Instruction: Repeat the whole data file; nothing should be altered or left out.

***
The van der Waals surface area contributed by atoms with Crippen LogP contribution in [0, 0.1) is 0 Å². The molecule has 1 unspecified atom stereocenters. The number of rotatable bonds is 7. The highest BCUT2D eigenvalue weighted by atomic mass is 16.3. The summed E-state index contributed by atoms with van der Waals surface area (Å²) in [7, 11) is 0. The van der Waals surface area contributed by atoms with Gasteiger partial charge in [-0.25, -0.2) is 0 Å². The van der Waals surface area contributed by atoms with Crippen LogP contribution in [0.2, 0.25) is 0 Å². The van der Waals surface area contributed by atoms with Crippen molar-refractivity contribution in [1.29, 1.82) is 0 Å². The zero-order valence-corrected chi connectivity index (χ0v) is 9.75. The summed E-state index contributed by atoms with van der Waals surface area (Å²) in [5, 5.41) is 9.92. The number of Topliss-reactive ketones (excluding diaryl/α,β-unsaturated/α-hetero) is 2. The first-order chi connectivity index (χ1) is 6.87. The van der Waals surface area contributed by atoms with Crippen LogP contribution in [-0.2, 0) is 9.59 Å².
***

The van der Waals surface area contributed by atoms with Crippen LogP contribution in [0, 0.1) is 0 Å². The molecule has 1 unspecified atom stereocenters. The number of rotatable bonds is 7. The highest BCUT2D eigenvalue weighted by atomic mass is 16.3. The summed E-state index contributed by atoms with van der Waals surface area (Å²) in [7, 11) is 0. The van der Waals surface area contributed by atoms with Gasteiger partial charge in [-0.25, -0.2) is 0 Å². The van der Waals surface area contributed by atoms with Crippen LogP contribution in [0.2, 0.25) is 0 Å². The van der Waals surface area contributed by atoms with Crippen molar-refractivity contribution in [1.29, 1.82) is 0 Å². The zero-order valence-corrected chi connectivity index (χ0v) is 9.75. The summed E-state index contributed by atoms with van der Waals surface area (Å²) in [5, 5.41) is 9.92. The number of Topliss-reactive ketones (excluding diaryl/α,β-unsaturated/α-hetero) is 2. The first-order chi connectivity index (χ1) is 6.87. The van der Waals surface area contributed by atoms with Crippen LogP contribution in [-0.2, 0) is 9.59 Å².